Links & Reviews

Restoring Lost Songs: Boethius' Consolation of Philosophy (University of Cambridge)

Sequentia makes an ancient world timeless and transcendent (New Yotk Classical Review: Top Ten Performances of 2017)

Restoring Lost Songs from Boethius' Consolation of Philosophy (1) - Carmina qui quondam, Sequentia (Faculty of Music, University of Cambridge, video)

Restoring Lost Songs from Boethius' Consolation of Philosophy (2) - Benjamin Bagby (Faculty of Music, University of Cambridge, video)

Boethius's 'The Consolation of Philosophy' in music, (BBC, audio)


Benjamin Bagby featured in new recording of medieval Danish song

In 2017 Benjamin joined the ensemble Peregrina (Basel), under the direction of its founder Agnieszka Budzinska-Bennett, in a recording project focused on medieval music from the Baltic area: Mare Balticum, vol. 1: Music in Medieval Denmark. It has recently been issued on the Tacet label, with excellent reviews so far. Many congratulations to Agnieszka and her colleagues!

One review of the CD has this to say about Benjamin's contribution:

“...and Benjamin Bagby, as scholar and interpreter one of the great masters of this repertoire, doesn't need to be asked twice: he is a magnificent storyteller and brings to this project his harmonically-rounded baritone in all its glory, with incredible stature and authority. Playfully and full of life, he animates the rigid forms of regular textual structures – or: he pulverises them, according to the perspective. As an example of this last observation: he breathes life into the almost 15-minute long textual mass of the Michael Beheim ballad 'Von meiner mervart'... “

Read the original reviews (in German) on (by Matthias Lange) and Klassik heute (by Detmar Huchting).


Hildegard von Bingen

Sequentia’s 9-CD recording of the complete works of Hildegard was awarded a DIAPASON D’OR by the French magazine Diapason (November 2017).

Read the review


The Complete Works of Hildegard von Bingen, recorded by Sequentia and newly-released on 9 CDs by Sony in 2017.

In September 2017, just in time for her feast-day on 17 September, Sony released a 9-CD deluxe box set containing the complete Sequentia recordings of Hildegard von Bingen's musical works, the Symphonia and the drama Ordo Virtutum, together with all the booklets from the original CDs (in English, French and German) in a newly-designed book format.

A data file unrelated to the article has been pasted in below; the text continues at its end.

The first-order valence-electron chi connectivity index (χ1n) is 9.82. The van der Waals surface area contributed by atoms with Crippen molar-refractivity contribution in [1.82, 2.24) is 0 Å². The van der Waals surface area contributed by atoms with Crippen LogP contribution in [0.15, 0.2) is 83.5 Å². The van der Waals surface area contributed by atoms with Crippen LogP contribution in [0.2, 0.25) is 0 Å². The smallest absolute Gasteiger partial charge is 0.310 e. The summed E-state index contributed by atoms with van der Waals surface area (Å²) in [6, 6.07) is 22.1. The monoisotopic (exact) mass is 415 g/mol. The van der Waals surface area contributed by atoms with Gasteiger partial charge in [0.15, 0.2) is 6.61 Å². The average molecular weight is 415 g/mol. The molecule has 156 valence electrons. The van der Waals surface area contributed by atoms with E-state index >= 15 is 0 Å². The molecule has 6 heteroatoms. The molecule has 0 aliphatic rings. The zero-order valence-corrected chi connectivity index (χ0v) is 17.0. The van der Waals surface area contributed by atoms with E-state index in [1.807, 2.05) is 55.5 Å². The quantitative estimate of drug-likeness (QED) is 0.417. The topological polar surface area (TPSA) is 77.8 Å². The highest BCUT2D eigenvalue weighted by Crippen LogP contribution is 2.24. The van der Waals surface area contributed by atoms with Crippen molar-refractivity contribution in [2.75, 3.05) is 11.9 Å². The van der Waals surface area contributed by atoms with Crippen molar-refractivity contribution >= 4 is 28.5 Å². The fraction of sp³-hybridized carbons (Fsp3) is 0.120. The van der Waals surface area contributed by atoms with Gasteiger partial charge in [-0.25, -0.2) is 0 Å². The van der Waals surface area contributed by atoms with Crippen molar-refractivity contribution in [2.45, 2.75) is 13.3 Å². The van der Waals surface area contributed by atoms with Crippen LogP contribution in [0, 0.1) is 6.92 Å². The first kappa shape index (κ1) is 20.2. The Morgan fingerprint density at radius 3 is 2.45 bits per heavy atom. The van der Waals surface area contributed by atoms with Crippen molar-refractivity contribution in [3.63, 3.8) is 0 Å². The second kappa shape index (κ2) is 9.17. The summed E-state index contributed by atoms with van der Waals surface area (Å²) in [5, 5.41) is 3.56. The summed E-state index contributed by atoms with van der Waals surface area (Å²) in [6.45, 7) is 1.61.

The sung texts, in the original Latin and with translations into English, French and German, are available as a free PDF on the Sequentia website.

This monumental recording project, which began in Cologne in 1982 (with WDR Köln and Deutsche Harmonia Mundi) culminated in the final recording released by Sony in 2013. On nine CDs containing almost twelve hours of music, the musicians of Sequentia can be heard, under the direction of Barbara Thornton and Benjamin Bagby, in these legendary recordings. Over the course of 31 years, almost 60 vocalists and instrumentalists participated in this project. Read more about it here.


Roman de Fauvel

Music and Corruption in Paris at the Court of Philip the Fair (1300-1315)

The Seminar, directed by Pedro Memelsdorff, will consist in master-classes, lectures and workshops by three of the main experts in the field: Benjamin Bagby, founder and director of the ensemble Sequentia, Margaret Bent and Anna Zayaruznaya (eminent musicologists at the Universities of Oxford and Yale).

Venice (IT), Fondazione Cini, 09 to 13 October 2017


Excerpts from Sequentia's first demo recordings (1978-79)

By Benjamim Bagby

For the ensemble's 40th anniversary in 2017, my colleague Norbert Rodenkirchen encouraged me to rummage in the Sequentia tape archive in Cologne and see what old recordings were lying around. I found two of our oldest demos, on reel-to-reel tapes. Norbert took the fragile tapes to the renowned Topaz Studio in Cologne, where sound engineer Reinhard Kobialka was able to save most of the deteriorated sounds. Still, one hears the hand of time in these old recordings. Norbert had the idea to use the old label of the demo as an image. The list was written on our old mechanical typewriter, and the lettering done by hand, with Letraset (considered very hightech in pre-computer times). More


Lost Voices from the Middle Ages

Review by Anja Wernicke of the Sequentia concert in Basel, Switzerland, where the REMA Early Music Artist Award for 2016 has been presented to Benjamin Bagby. Read it here (in German).


Benjamin Bagby receives REMA award

The REMA Early Music Artist Award for 2016 has been presented to Benjamin Bagby during a ceremony in Basel, Switzerland, on 17 March 2017. On this occasion the Swiss Radio SRF 2 Kultur aired a feature program authored by Jenny Berg. You can listen to it here (in German).


Schola Cantorum Basiliensis

Benjamin Bagby writes about the origins of the ensemble at the Schola Cantorum Basiliensis in Basel, Switzerland. Read it here (PDF).


Sequentia featured in radio tribute

Benjamin Bagby and Sequentia will be the focus of the program WDR 3 Vesper on 11 March, 2017. The show will feature interviews made with Bagby over the years, and a selection of Sequentia’s recording for the WDR (with whom the ensemble has had a working relationship since its beginnings in Köln in the late 1970’s).


Sorbonne honors Bagby

Benjamin Bagby honored as a ‘professeur distingué’ by the University of Paris - Sorbonne, in recognition of his recent REMA award. He has been on the faculty of the Sorbonne since 2005, where he teaches performance practice in the master’s program for medieval music.